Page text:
Police in Haiti have clashed with hundreds of protesters demanding United Nations troops leave the country after peacekeepers allegedly sexually assaulted a young man.
Police in the capital city of Port-au-Prince fired tear gas to disperse the demonstrators Wednesday, while some demonstrators threw rocks at police.
The protest was sparked after a video taken on a cell phone showed several Uruguayan peacekeepers taking part in what appeared to be a sexual assault on an 18-year-old man. The video was widely seen on the Internet.
Uruguay’s president has apologized to Haiti, saying Uruguayans were humiliated by the “criminal and embarrassing” behavior of a few of their soldiers. The government has also dismissed a naval officer and recalled five soldiers over the incident. A Uruguayan team is in Haiti investigating the incident. When U.N. peacekeepers are accused of misconduct, it is up to their country of origin to investigate and discipline any offenders.
The U.N. said Wednesday it had also sent a senior team to the Caribbean nation to enforce the organization’s zero tolerance policy for misconduct. The team will meet with the leaders of Haiti’s U.N. mission as well as with Haitian authorities in an effort to show how seriously they take the allegations of sexual abuse.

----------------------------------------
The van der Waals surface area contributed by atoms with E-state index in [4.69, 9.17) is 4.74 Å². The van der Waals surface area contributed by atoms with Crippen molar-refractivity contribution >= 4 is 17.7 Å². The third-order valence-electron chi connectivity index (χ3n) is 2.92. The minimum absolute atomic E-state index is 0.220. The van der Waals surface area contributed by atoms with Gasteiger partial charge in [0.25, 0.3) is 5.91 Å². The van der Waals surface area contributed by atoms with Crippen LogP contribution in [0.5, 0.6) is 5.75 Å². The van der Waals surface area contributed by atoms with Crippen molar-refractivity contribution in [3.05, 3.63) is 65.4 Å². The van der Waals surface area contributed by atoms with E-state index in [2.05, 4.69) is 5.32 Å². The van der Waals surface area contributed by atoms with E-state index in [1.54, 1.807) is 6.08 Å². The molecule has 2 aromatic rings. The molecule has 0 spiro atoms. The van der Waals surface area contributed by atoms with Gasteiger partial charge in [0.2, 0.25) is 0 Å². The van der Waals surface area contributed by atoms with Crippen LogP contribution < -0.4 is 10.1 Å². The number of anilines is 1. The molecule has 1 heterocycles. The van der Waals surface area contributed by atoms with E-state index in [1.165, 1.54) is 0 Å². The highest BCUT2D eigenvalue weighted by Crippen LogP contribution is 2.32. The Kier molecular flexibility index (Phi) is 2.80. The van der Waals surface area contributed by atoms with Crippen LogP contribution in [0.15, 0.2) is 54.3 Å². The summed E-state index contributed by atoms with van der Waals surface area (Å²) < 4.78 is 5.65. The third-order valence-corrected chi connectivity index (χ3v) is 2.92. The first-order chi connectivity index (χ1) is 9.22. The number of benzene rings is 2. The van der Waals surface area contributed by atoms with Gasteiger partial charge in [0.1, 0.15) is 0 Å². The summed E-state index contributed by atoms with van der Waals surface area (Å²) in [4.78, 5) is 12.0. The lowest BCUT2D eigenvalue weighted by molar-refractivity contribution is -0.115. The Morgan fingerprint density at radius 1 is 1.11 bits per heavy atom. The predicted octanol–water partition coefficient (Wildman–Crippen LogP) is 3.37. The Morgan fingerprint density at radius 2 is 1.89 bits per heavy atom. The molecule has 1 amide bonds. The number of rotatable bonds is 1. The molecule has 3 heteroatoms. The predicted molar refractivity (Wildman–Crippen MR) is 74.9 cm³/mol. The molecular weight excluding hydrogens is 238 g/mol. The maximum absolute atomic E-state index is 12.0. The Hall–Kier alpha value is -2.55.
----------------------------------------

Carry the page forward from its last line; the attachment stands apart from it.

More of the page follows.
More than 12,000 U.N. troops and police officers serve in Haiti, as part of a force created in 2004 to help stabilize the impoverished and politically volatile country. The U.N. increased the size of the force by a third last year after a devastating earthquake killed more than 220,000 people.
South American countries contributing troops to the Haiti mission have agreed to ask the Security Council to reduce the number of troops deployed there. Officials now believe conditions have improved enough to withdraw some of the additional troops, providing Haiti’s security is not comprised.
Haitian President Michel Martelly has condemned the apparent sexual assault. However, despite Wednesday’s protest, Martelly is not currently expected to ask that the entire force withdraw.